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An HOA Manager’s Hurricane Preparedness Checklist

Posted by Jimmy Hawley on Aug 20, 2020 10:00:00 AM


As a homeowners association (HOA) manager, you understand that there are some responsibilities that fall upon your organization this hurricane season.

It’s in your hands to make sure the community upholds a high standard of maintenance and that the common areas are taken care of. But when a storm is on the horizon, there’s more to the equation than bringing in potted plants and covering the community pool. 

When the next natural disaster is around the corner, protect your community with these hurricane preparedness tips:

Rally up all Stakeholders

From property owners and board members to community employees, it’s important to touch base in the beginning with all hands involved in the community to discuss details of your hurricane preparedness checklist. 

Verify or gather new emergency phone numbers and ways to reach everyone. If time allows during a hurricane watch vs. warning, set up a meeting to go over your courses of action moving forward.


Assess your Property

Depending on the size of your community, a sweep of your property could be quite the undertaking. 

Here are a few places to begin:

  • Secure or bring in easily blown or destroyed objects. This may include small planters, any seating or decor that’s unbolted, garden hoses or supplies left out or easily exposed to harsh weather, etc.

  • Resident’s outdoor premises. Make an announcement to all residents to bring in or secure any objects on their patio or overhang that may be affected by the storm or cause damage to other parts of the building.
  • Trim overgrown or large trees. This will help to ensure winds or lighting don’t crack branches, which can blow or fall onto nearby property.
  • Check your drainage systems. If there is any debris in your resident's storm drains or a poor irrigation or drainage setup throughout the property, now is the time to address it.
  • Shut down your pumps. Many communities have more pumps than you’d think. Pumps for pools, irrigation, fountains etc. need to be locked off to avoid potential damage to motors.
  • Check on snowbird properties. If any of those who live in your community are only living in their quarters over the summer months, you must note which properties are under your responsibility to maintain, or get in contact with any out-of-staters to take whatever course of action they need to protect their property. 

Double Check Your Insurance Coverage

Living in SWFL, you know you have to take out a flood insurance policy, but make sure everything is up-to-date. Review all your paperwork to ensure you’re actively covered, verify your deductible on all parts of the policy, and increase your insurance coverage if you feel necessary.

Learn more about how to avoid insufficient insurance coverage and some tips for adding sewage backup insurance here.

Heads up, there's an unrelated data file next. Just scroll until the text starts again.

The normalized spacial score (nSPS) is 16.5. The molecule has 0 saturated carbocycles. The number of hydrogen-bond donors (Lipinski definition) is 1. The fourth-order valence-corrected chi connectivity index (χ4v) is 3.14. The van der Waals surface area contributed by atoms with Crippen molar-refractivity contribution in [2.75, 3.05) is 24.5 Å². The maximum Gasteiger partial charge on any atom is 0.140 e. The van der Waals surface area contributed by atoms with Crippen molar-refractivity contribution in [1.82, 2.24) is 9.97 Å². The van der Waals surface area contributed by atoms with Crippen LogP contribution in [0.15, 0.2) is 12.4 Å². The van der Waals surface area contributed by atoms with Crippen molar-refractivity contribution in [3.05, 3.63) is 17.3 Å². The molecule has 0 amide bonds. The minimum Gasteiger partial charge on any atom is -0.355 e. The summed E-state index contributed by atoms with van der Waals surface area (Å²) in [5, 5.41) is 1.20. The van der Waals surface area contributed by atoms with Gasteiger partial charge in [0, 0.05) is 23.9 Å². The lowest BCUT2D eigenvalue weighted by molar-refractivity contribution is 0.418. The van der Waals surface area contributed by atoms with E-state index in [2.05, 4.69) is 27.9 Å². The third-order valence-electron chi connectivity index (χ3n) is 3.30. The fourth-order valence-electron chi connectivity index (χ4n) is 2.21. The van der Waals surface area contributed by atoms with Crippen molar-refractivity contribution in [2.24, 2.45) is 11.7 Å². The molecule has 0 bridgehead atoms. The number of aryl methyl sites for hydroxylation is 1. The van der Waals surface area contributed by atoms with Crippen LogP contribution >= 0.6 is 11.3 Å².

Adjust Video Surveillance 

If you have video surveillance on your property, now is a good time to do your due diligence pre-storm. Ensure your cameras are properly grounded to your buildings and not easily torn off by strong winds. Check too that they are approved to handle hail or the degree of rainfall that may come with the hurricane. 

Be sure to have enough memory or storage on your devices to record the events of the storm. This could come in handy later with your insurance companies to prove any damage was indeed the result of the hurricane. 

Prepare & Communicate a Hurricane Evacuation Plan

Your residents want to know that if an evacuation is necessary, they have a safe route of exit. During this time, it’s important to not only lay out a clear means of evacuation per route, such as detailing what exits to use, but to also consider other factors. 

Are any of your residents elderly and require special assistance to evacuate? Do you need to remove or raise any front gate arms? If elevators are being locked down during the storm to avoid electrical malfunctions, do you need to instruct your residents when to use the stairs?

Check out FEMA’s resources for emergency response training materials here.


Detail it all in a Collective Disaster Plan 

Prior to the hurricane, it’s crucial to communicate the courses of action you took to prepare for the storm as well as inform your residents of their responsibilities and exit routes. 

By preparing an email template like this in advance, it should be easy to just make a few modifications and push “send” come storm time. Remember, a hurricane can strike fast, and you need to give those in your community enough time to prepare and evacuate if necessary, so the sooner you relay your disaster plan with them, the better.

Start with Impact Windows

Do the homes in your community have impact windows? This is an excellent first step in protecting your housing investment and residents from Florida’s wicked hurricane season.

Learn more about storm-resistant glass by downloading our 12 Things You Didn’t Know About Impact Windows ebook. We’ll discuss the common materials these storm solutions are made with and help you choose the best brand for your desired level of protection and budget.

Tip Sheet: 12 Things You Need to Know About Impact Windows